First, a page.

OBI PHARMA CONTROVERSY: Academia Sinica President Wong Chi-huey (翁啟惠) on Monday apologized for the controversy caused by his handling of OBI Pharma Inc (台灣浩鼎) shares, but dismissed allegations of insider trading. Wong added that he would remain in his position until his term expires in October, although he offered his resignation twice to Ma earlier. Shortly after Nobel laureate and former Academia Sinica head Lee Yuan-tseh (李遠哲) said Wong should step down should he be put under investigation, Wong was listed as a defendant by prosecutors on Wednesday.

LY HUMAN RIGHTS GROUP: Fifty-six lawmakers joined a newly established Parliamentary Cross-Party Group on International Human Rights. Members of the U.S., EU, French and UK representative offices attended the inauguration of the group, with EU and UK representatives calling for Taiwan’s abolition of the death penalty.

WOLFOWITZ VISIT: US-Taiwan Business Council chairman and former World Bank president Paul Wolfowitz is leading a delegation of U.S. business executives to Taipei this week. The delegates are to meet with Ma Ying-jeou and Tsai Ing-wen.

PRESS FREEDOM: Taiwan tops its Asian neighbors in journalistic freedom, according to the latest annual index from Reporters Without Borders released on Wednesday. As Taiwan stayed at No. 51 for a second year, China was the second-poorest in the region, ranking 176th out of 180 countries surveyed,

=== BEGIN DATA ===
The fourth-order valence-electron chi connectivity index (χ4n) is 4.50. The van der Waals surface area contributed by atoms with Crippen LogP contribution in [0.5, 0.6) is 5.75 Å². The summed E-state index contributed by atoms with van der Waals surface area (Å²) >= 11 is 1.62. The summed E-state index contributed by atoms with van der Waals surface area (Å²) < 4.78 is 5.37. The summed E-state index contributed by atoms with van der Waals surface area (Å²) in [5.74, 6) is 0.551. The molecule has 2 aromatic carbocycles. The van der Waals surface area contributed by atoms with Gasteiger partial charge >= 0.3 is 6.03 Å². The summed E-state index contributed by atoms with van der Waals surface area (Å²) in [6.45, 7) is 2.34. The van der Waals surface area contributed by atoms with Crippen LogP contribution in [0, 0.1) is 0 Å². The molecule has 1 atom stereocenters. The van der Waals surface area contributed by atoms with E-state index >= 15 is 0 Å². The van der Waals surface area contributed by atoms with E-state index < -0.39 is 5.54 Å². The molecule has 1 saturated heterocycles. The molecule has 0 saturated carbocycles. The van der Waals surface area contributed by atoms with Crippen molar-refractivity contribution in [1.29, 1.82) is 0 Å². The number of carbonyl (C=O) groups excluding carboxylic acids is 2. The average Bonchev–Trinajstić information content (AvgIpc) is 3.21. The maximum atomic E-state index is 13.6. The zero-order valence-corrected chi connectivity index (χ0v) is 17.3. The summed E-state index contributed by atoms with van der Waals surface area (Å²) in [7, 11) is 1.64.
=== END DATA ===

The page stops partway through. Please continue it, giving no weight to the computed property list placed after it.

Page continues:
CZECH WORKING HOLIDAY: MOFA on Monday announced the official launch of a reciprocal working holiday program between Taiwan and the Czech Republic for young people from both countries. The Czech Republic is now the ninth European country and the 14th worldwide to have sealed a working holiday agreement with Taiwan.

 

► MILITARY AND SECURITY

US SPY CASE: The trial of Taiwan-born U.S. Navy Lieutenant Commander Edward Lin (林介良), who was charged with espionage earlier this month, might take place behind closed doors to protect secret information that is far too sensitive to reveal in an open court, the Taipei Times reported. Lin was suspected of passing military secrets to Taiwan and China.

DEFENSE AGAINST RISING THREAT: Academics and lawmakers urged the incoming administration to build up its submarine, cyberspace and fighter jet capabilities to defend itself, in response to a report from last September that China would complete building its capability to wage an all-out war against Taiwan by 2020, the Chinese-language Liberty Times reported on Sunday.

 

► ECONOMY AND FINANCE

GDP GROWTH FORECAST SLASHED: The Chung-Hua Institution for Economic Research (CIER, 中華經濟研究院) cut Wednesday its forecast for Taiwan’s GDP growth this year to 1.36 percent, from its previous forecast of 2.24 percent in December last year, citing sluggish global economy and weak domestic demand.

EXPORT ORDER DECLINE: Export orders received by Taiwanese companies in March fell 4.7 percent from the same month of 2015 to US$36.62 billion, marking the 12th month straight of annual contraction in orders, the Ministry of Economic Affairs said on Wednesday.

 

The Taiwan Insider is a weekly feature prepared by the Thinking Taiwan Foundation’s Chris Wang, Serena Chuang and staff members. Comments? Leads? You can reach us at editor@thinking-taiwan.com. Click here to subscribe to the Insider and receive it in your e-mail.